Boris Johnson’s prorogation of Parliament: Not a coup, but not good
Has Britain suffered a coup? This alarming notion filled newspapers around the world after Queen Elizabeth II, on the advice of Boris Johnson, agreed to ‘prorogue’ or suspend the UK parliament from the second week of September until 14 October. It was a provocative move. And while Britain is not leaving democracy behind, this act was democratically damaging. Less a coup, and more constitutional unsportsmanlike conduct, a dirty trick played in a politically divided country.
‘Prorogation’ is the process of ending a parliamentary session. During prorogation, all Parliamentary activity ceases, and items of business from the previous session (such as unpassed bills or pending parliamentary questions etc.) lapse, unless they are specifically carried forward. Prorogations are typically short — a brief pause of a matter of days to wipe clean the parliamentary slate and allow the government to set out its agenda. Traditionally, this happens around once a year: Parliament is prorogued, and a new parliamentary session begins.
This current parliamentary session has been unusually long (340 sitting days, the longest for several hundred years). A prorogation was due. What is distinct in this case is its timing, duration, and unstated intention.
Typically, Parliament would take a break in Autumn to accommodate the annual conferences of the main political parties, but this year that recess may well have been cancelled to allow more parliamentary time to focus on Brexit. Boris Johnson pre-empted that decision by proroguing Parliament for five weeks, far beyond what is typical, all the while maintaining the pretence that this was normal constitutional conduct.
There is no need for a prorogation of this length. Its purpose can only be to limit the opportunities for opponents to block the government’s Brexit plans.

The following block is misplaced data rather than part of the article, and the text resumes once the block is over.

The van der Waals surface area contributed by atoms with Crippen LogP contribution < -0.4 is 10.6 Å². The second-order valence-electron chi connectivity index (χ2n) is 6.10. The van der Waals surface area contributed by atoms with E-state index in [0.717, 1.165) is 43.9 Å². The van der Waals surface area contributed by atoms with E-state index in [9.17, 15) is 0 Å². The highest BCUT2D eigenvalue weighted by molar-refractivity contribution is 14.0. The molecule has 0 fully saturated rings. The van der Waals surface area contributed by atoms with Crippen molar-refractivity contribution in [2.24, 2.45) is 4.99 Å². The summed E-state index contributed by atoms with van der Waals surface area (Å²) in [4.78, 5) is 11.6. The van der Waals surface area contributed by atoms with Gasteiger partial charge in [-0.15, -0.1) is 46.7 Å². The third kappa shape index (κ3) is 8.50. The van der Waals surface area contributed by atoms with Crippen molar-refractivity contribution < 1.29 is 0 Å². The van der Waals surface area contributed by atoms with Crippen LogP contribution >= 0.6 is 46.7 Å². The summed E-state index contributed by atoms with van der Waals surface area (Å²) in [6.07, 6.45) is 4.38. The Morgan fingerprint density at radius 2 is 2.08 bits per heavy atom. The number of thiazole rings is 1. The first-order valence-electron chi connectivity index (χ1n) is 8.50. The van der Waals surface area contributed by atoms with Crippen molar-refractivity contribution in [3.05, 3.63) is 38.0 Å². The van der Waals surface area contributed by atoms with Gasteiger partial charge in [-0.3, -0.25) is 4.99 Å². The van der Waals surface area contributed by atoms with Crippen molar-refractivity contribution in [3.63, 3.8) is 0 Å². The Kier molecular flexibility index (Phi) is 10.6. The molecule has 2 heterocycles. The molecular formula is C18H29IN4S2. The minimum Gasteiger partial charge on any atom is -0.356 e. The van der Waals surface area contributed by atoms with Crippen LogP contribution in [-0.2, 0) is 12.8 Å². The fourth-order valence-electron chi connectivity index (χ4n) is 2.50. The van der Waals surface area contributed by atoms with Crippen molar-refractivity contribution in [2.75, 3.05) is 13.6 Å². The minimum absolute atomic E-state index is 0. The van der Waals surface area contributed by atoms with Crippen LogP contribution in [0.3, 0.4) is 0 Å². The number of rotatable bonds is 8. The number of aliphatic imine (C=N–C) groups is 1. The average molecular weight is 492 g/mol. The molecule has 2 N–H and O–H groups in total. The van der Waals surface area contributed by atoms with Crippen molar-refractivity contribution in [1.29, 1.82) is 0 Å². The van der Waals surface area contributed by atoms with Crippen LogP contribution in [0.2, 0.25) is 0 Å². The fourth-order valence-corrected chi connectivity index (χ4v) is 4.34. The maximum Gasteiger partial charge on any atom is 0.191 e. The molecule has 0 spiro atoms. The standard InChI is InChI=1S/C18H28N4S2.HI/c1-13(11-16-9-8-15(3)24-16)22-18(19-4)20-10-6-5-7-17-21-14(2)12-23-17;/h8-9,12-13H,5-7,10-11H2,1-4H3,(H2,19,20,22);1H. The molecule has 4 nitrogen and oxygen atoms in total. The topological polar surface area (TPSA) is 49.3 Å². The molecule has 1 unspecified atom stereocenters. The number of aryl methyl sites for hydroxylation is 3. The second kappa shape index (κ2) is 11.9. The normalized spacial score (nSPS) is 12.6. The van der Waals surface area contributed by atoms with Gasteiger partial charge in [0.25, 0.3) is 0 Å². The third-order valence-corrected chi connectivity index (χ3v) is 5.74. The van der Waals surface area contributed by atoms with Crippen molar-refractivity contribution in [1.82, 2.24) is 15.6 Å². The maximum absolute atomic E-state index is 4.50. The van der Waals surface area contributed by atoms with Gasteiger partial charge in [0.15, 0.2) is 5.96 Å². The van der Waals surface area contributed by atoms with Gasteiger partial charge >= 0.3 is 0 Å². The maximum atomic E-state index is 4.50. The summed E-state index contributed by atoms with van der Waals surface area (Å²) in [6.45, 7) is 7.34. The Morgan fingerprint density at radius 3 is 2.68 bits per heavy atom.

It is true that arcane parliamentary procedure has been used by all sides of the Brexit divide. The Commons speaker John Bercow used a more than 400-year-old precedent to try to block Theresa May’s efforts to reintroduce her defeated Brexit deal. At one stage the hitherto obscure bible of parliamentary procedure, Erskine May, was trending on twitter. But Parliamentarians using parliamentary procedure to shape the activity of the Commons is distinct from the executive branch suspending Parliament altogether.
Formally, it is the Queen who prorogues Parliament, on the advice of ministers. Traditionally kept out of party politics, the monarch was compelled to give assent to a nakedly political move dressed up as a traditional constitutional procedure. While some were frustrated with her decision, in Britain’s constitutional monarchy, the Queen is obliged to accept her minister’s advice. Not to have done so would have been a more radical break from precedent than even the extended prorogation itself (a hereditary monarch ignoring the advice of the government would have brought a whole different set of problems).
Governments in Britain derive authority from their ability to command the confidence of the House of Commons, and their political mandates from elections. Johnson came to power without an election and has barely faced parliamentary scrutiny or been tested in the Commons. Thus, the move seems all the more egregious. There is even an argument that it is unconstitutional — not in the sense that the Queen may not exercise the power, but that its use has undermined wider constitutional principles of parliamentary sovereignty and government accountability. This is to be tested in court in a case brought by, among others, the incensed former Conservative Prime Minister, John Major.